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Racing the rock

2019 February 1

The Golden Rock Regatta’s mix of shoreside fun with casual racing brings sailors back to the Leewards year after year

I have enjoyed a lot of different sailing events, from local regattas to glamorous destinations. Each had its own appeal, but once I’ve been there, done that,  I rarely return because there are new places to explore. But I made an exception for the Golden Rock Regatta, a little-known Caribbean series that is held in November, featuring long-distance races to a smattering of islands: St. Maarten, St. Eustatius, St. Barths and Anguilla. Exhilarating stretches of racing during the day are followed by nightly raft-ups and casual parties. It perfectly combines the thrill of racing with the adventure of exploring a different piece of paradise each night, which has given me the opportunity to forge friendships with other “Rockers” over the years.

Team Canadian Yankees enjoys the rollicking leg from St Maarten to Statia.
Betsy Crowfoot photo

So when Regatta Chairman Juul Hermsen invited me to return in November and said he was on a mission to help save the regatta, I jumped in and my fiancé Barry Senescu even signed on to captain the race committee boat. Many Caribbean races have been reeling in the aftermath of the hurricanes as venues struggled to rebuild and restock charter boat fleets and vacationers dwindled. For larger regattas with entries in the hundreds, losing more than half of their participants is tough, but survivable. However, for a smaller scale event like the GRR, it could be devastating.

“We put a lot of effort into getting this up and going,” Hermsen said. “To have all the effort and success of the past 13 years wiped out by a hurricane would be very sad, for both the racers and the islands.”

Hermsen was involved in the Heineken Regatta race management in the early 1990s when he observed a lot of boats in the harbor sitting idle during the regatta. His idea to add cruising and bareboat classes to the regatta helped double the size of the event. Since then, bareboat charters have become the norm in Caribbean racing.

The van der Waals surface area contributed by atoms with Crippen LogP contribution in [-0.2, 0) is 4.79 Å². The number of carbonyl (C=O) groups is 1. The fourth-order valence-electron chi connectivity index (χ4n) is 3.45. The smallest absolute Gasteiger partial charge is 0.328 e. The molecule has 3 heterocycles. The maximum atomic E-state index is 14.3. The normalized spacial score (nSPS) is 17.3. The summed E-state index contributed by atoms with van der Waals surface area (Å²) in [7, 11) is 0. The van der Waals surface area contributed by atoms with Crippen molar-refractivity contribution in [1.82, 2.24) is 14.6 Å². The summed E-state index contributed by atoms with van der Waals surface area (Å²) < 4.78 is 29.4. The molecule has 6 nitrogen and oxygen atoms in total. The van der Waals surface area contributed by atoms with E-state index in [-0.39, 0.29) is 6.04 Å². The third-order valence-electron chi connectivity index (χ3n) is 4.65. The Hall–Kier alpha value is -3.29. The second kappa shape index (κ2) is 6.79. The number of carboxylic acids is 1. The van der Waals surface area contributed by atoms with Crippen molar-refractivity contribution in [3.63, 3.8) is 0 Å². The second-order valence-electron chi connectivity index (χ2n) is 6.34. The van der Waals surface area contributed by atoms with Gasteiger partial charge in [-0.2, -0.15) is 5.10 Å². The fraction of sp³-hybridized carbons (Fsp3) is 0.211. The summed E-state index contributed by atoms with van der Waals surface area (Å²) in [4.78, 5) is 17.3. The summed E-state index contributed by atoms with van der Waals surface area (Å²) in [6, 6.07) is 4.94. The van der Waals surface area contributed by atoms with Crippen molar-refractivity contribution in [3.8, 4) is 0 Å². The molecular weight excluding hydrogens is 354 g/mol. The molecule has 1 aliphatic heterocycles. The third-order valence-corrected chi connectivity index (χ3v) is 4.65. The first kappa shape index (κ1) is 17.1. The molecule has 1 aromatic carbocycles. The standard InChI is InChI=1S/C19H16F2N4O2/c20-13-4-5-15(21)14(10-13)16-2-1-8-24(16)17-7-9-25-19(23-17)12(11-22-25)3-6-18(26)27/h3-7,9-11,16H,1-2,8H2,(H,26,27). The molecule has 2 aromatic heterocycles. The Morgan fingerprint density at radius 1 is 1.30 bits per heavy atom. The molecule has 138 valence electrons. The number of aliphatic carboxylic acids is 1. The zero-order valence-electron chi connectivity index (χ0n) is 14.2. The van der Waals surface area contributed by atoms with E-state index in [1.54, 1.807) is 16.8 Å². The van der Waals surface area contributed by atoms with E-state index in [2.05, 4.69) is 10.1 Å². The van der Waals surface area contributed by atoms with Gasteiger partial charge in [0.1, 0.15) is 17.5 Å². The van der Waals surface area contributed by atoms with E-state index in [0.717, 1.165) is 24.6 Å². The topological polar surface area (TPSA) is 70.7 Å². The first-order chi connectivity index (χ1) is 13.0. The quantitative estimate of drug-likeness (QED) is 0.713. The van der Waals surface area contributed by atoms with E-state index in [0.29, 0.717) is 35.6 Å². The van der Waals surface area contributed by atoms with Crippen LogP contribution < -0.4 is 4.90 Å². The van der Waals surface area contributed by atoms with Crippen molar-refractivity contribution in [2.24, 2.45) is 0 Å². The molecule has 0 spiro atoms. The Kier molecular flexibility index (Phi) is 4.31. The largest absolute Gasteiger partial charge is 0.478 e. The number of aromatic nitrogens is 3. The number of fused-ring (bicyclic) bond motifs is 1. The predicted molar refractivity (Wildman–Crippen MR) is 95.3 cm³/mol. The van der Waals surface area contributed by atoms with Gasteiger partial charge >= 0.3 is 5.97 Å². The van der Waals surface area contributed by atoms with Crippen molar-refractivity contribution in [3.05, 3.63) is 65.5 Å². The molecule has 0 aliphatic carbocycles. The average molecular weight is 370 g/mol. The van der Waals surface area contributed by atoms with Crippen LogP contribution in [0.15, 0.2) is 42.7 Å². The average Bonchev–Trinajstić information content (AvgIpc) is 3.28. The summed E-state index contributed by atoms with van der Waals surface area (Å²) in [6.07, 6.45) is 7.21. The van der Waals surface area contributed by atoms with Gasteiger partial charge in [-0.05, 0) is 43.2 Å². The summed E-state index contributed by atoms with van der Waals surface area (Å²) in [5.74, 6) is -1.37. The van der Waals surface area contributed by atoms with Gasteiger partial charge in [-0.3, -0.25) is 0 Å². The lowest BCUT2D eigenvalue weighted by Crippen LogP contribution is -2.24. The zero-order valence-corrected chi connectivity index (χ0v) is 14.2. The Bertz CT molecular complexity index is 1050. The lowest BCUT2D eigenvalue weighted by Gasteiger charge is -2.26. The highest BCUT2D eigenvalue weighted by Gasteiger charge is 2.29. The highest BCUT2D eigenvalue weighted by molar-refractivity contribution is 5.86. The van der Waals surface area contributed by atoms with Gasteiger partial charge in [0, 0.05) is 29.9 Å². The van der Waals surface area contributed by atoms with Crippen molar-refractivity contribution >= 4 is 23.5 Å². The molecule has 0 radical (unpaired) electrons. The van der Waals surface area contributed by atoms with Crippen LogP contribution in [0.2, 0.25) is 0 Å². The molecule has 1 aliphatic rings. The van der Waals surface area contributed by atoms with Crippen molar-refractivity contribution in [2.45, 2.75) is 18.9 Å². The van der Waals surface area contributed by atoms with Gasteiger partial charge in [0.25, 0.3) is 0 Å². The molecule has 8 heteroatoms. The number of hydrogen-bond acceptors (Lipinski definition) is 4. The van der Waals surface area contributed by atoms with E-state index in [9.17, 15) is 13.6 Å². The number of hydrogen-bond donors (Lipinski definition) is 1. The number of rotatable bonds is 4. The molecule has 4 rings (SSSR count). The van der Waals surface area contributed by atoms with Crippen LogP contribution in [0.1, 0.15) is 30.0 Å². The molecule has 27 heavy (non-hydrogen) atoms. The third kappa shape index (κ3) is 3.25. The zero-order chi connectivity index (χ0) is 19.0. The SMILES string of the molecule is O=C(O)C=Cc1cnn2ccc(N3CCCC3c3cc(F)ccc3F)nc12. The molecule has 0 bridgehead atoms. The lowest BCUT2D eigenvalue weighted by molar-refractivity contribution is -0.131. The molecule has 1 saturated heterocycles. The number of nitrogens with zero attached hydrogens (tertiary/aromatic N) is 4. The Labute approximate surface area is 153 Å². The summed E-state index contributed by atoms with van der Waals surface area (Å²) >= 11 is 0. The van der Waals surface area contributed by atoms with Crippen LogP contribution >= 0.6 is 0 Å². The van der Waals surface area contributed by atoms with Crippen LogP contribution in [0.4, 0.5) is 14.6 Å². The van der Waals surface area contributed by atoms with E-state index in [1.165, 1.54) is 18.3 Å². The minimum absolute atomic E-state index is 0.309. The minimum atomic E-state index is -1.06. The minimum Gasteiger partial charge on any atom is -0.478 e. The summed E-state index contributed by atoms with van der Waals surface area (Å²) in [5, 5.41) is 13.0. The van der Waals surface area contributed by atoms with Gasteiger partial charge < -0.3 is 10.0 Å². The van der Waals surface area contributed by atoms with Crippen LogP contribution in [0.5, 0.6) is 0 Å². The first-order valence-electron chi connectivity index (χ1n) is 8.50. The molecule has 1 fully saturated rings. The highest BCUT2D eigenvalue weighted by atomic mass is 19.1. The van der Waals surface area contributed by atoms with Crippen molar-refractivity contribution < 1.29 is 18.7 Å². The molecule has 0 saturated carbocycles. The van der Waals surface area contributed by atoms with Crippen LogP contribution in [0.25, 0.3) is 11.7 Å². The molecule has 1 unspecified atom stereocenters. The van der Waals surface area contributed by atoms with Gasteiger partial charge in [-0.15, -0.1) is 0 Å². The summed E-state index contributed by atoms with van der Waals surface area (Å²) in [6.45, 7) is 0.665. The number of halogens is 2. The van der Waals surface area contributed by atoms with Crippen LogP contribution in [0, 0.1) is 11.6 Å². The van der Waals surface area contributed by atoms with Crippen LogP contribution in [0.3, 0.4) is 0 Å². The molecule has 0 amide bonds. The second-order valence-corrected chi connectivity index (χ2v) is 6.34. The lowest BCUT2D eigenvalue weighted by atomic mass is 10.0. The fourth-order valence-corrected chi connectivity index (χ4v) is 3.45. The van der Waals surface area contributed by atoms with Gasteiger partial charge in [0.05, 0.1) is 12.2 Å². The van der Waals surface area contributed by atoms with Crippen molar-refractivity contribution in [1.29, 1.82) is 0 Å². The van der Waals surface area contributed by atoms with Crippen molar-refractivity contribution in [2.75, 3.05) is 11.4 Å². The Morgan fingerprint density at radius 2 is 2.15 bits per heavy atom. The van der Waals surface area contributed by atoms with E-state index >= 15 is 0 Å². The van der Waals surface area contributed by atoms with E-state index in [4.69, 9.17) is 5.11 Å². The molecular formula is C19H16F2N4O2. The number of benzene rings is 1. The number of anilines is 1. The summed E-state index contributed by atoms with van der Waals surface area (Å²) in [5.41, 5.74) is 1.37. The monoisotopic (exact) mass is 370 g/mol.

The success of the Heineken Regatta and the boon to tourism didn’t go unnoticed. Hermsen was approached to start an event for “the forgotten island of Statia,” and launched the GRR, centered around November’s “Statia Day” holiday. One of my favorite memories was trekking a half-mile up to town in the pouring rain to celebrate and dance with the locals into the wee hours.

Barry calls the start.
Betsy Crowfoot photo

Arriving in Sint Martin in November, we loaded up at the boulangerie and wine shop convenient to the base in French Marigot. After a first night at the Sunsail base, where our catamaran was being readied, we did our briefing and check out. The charter bases have been doing a miraculous job reincarnating boats damaged by the hurricane, and are exceptionally helpful and grateful to visitors.

The fleet convened at Bobby’s Marina, a full-service marina and shipyard in Great Bay Harbour. Owner Bobby Velasquez has been a perennial victor in the GRR in his Beneteau 45F5, however L’Esperance was still awaiting its final hurricane repairs. A skipper’s meeting in the spacious cockpit of our beamy catamaran readied us for the early morning start.

This stretch of water, where the northeastern Caribbean Sea meets the western Atlantic Ocean, greets the tradewinds with open arms. There is nothing between you and the strong and steadfast breeze. The GRR takes full advantage of the prevailing conditions, with races from St. Maarten to Statia (36 nautical miles); Statia to St. Barths (30 nautical miles); St. Barths to Anguilla (35 nautical miles) and back to St. Maarten (18 nautical miles).  This year’s conditions were brisk, with more than 20 knots each day, gusting 30, streaking the cobalt seas with foam. The races were fast and exhilarating.

Statia is a rugged, green island of just 8 square miles dominated by a dormant 2,000-foot volcano. We anchored in its shadow, adjacent the 17th century stronghold Fort Oranje, in time for a swim. Just a few thousand people live here, but 250 years ago it was thriving, as the main trading post for American revolutionaries.

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